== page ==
Smartphones are one of the mostcontroversial topics in the world today. While somepeople view smartphones as mankind’s greatest invention, I see it as one of themost annoying thing ever created. Therefore,I strongly disagree with Muhammad Sarwar’s article, “Impact of smartphoneson society” from the European Journal of Scientific Research, in which heclaims that the development of smartphones have improved our lives greatly.
While it is true that smartphones haverevolutionized communication, it is also hindering our lives. Smartphones have a negative effect on face to faceconversations, education, and driving ability. In Sarwar’s article, he pointed outthat smartphones provide a better means of communication.
However, that’s not necessary true. Although smartphones allow you to connect withpeople all the over world, it can also disconnect you with those nearby. In today’ssociety, people tend to have fewer face to face conversations due todistracting apps such as Facebook and Twitter on their smartphones. In fact, some people check their phone all day long.
You see it everywhere, go outside and you’ll noticepeople with their faces glued on their smartphone. Ryan Dwyerof the University of British Columbia said, “Smartphones can lead todistraction, which ends up undermining the benefits of social interaction” (Dwyer1). By constantly using our smartphones,we are lessening social interaction.
Ratherthan enjoying conversations with others, we get easily distracted by emailmessages and social media. Thus, thisleads us to ignoring those nearby. Every timeyou are distracted by your phone; you are missing out on having an actualconversation with someone. As aresult of always using our smartphones to check Facebook, news, and emails, itseems like face to face conversations have become a thing of the past.
Even though Sarwar argues that smartphonescan be a very useful learning instrument, smartphones are also hurting academicperformance. In Impact of SmartphonesAddiction on Business students ‘Academic Performance: A Case Study, the author,Shamsul Arefin of the Uttara University, collected data from 43 studentsat Fundação Getúlio Vargas (FGV), a business school from São Paulo, Brazil, hisanalysis yielded a significant negative relationship between total time spentusing smartphones and academic performance (Arefin 960). Clearly, it is fair to say that there is a hugecorrelation between smartphones and students’ academic performance. Many teens get easily distracted by theirsmartphones because it gives them an easy access to social media andentertainment. In class, students losefocus from the lessons to check news feed and play games. They may also stop listening to the class lecturewhen notification appears. Inaddition, teachers tend to have a difficult time keeping students engaged inclass, because students can simply play with their smartphone when they becomebored with the class material. Because learningrequires constant focus, it is fair to say that smartphones limit students’ability to learn due to its distracting features.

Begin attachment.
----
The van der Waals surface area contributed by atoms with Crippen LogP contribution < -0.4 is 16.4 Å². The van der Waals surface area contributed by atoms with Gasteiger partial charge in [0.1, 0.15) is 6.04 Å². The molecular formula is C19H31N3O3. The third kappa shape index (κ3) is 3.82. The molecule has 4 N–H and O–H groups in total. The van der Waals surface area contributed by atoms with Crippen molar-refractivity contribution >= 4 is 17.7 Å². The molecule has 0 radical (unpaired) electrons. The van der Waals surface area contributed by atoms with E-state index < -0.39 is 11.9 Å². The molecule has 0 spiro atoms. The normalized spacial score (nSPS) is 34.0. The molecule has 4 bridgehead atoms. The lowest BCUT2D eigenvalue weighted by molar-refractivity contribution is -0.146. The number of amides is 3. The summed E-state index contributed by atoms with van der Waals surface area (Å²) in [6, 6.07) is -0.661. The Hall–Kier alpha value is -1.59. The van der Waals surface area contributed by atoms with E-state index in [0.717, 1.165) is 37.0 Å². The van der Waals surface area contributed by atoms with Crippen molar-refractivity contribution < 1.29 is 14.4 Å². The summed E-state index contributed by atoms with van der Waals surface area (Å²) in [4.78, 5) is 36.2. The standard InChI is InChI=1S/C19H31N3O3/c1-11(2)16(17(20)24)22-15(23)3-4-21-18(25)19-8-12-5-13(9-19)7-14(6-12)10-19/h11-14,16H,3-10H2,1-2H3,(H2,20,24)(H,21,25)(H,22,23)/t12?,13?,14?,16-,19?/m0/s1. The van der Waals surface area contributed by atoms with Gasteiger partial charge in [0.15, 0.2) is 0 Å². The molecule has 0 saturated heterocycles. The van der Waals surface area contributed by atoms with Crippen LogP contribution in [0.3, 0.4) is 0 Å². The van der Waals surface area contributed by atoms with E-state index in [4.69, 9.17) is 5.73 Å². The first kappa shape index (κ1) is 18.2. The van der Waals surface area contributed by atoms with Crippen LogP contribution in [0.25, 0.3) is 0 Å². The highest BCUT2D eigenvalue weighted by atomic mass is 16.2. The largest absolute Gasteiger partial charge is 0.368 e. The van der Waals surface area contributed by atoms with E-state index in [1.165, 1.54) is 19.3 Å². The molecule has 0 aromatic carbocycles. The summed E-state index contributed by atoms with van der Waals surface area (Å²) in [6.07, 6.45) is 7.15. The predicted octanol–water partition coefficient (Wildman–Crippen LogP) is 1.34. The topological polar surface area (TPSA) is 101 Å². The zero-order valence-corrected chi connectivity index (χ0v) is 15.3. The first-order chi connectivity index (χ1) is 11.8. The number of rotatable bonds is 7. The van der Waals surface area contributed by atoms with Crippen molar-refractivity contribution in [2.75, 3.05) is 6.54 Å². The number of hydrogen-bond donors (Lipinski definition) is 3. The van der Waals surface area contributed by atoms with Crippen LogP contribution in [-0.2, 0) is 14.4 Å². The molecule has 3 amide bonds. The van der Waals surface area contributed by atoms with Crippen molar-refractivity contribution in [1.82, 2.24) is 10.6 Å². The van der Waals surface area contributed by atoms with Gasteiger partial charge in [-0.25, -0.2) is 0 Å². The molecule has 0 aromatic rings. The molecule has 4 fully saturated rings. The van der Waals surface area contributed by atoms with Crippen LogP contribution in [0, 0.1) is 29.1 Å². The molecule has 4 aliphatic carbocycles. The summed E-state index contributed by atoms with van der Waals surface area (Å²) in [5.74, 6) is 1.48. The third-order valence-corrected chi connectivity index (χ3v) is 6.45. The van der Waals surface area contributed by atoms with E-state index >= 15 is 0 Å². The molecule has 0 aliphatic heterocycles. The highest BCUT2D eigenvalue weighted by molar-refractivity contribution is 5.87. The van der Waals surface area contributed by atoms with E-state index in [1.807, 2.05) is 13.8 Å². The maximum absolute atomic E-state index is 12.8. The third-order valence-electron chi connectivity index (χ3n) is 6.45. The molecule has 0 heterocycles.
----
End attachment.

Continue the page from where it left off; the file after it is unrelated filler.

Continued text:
In addition, Sarwar argues that smartphonesincreases out safety. Forinstance, every time there is a crime such as kidnapping or murder nearby, ourphone will buzz in order to keep us informed and on the lookout. This is generally true, but he doesn’t take intoaccount that smartphones use greatly increases the risk of car accidents. There’s no denying that ever since the innovationof smartphones, car accidents have tremendously increased. Many drivers are tempted to use their smartphonebecause it allows them to not only browse the web, but also to read text andsend email. According to Sanaz Motamediand yh-Hone Wang of the University of Rhode Island, “sixty percent of driversread (but do not respond to) a text or e-mail while driving, and 25% of driversread and respond to a text or e-mail while driving” (Motamedi and Wang 325). In addition, because many Americans use theirsmartphone when driving, nearly 25% of all car crashes in the United States involvedcell phone distraction (Motamedi and Wang 325). Clearly, itis fair to say that there is a huge correlation between car accidents andsmartphones.
As a result, numerousamounts of lives are lost every year due to the development of smartphones. In conclusion Muhammad Sarwar thinks thedevelopment of smartphones have improved our lives greatly. Clearly, it does not because smartphones have anegative effect on face to face conversations, education, and driving ability. Therefore, smartphones are actually hinderingsociety rather than improving it.